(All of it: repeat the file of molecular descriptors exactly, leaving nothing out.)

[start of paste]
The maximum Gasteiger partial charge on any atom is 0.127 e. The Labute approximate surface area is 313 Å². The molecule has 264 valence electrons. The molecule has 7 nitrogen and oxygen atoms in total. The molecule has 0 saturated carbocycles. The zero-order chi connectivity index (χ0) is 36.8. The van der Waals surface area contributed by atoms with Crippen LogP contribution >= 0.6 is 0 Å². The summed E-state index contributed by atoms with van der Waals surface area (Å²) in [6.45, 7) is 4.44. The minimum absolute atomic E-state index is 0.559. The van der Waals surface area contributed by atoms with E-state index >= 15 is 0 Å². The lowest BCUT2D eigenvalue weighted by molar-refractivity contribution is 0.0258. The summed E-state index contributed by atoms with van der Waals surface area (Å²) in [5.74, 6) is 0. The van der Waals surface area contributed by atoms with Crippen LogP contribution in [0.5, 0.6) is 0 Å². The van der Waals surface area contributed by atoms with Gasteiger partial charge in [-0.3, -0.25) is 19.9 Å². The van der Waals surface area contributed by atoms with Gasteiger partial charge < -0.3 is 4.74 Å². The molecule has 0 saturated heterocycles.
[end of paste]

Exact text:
The maximum Gasteiger partial charge on any atom is 0.127 e. The Labute approximate surface area is 313 Å². The molecule has 264 valence electrons. The molecule has 7 nitrogen and oxygen atoms in total. The molecule has 0 saturated carbocycles. The zero-order chi connectivity index (χ0) is 36.8. The van der Waals surface area contributed by atoms with Crippen LogP contribution >= 0.6 is 0 Å². The summed E-state index contributed by atoms with van der Waals surface area (Å²) in [6.45, 7) is 4.44. The minimum absolute atomic E-state index is 0.559. The van der Waals surface area contributed by atoms with E-state index >= 15 is 0 Å². The lowest BCUT2D eigenvalue weighted by molar-refractivity contribution is 0.0258. The summed E-state index contributed by atoms with van der Waals surface area (Å²) in [5.74, 6) is 0. The van der Waals surface area contributed by atoms with Crippen LogP contribution in [0.5, 0.6) is 0 Å². The van der Waals surface area contributed by atoms with Gasteiger partial charge in [-0.3, -0.25) is 19.9 Å². The van der Waals surface area contributed by atoms with Gasteiger partial charge < -0.3 is 4.74 Å². The molecule has 0 saturated heterocycles.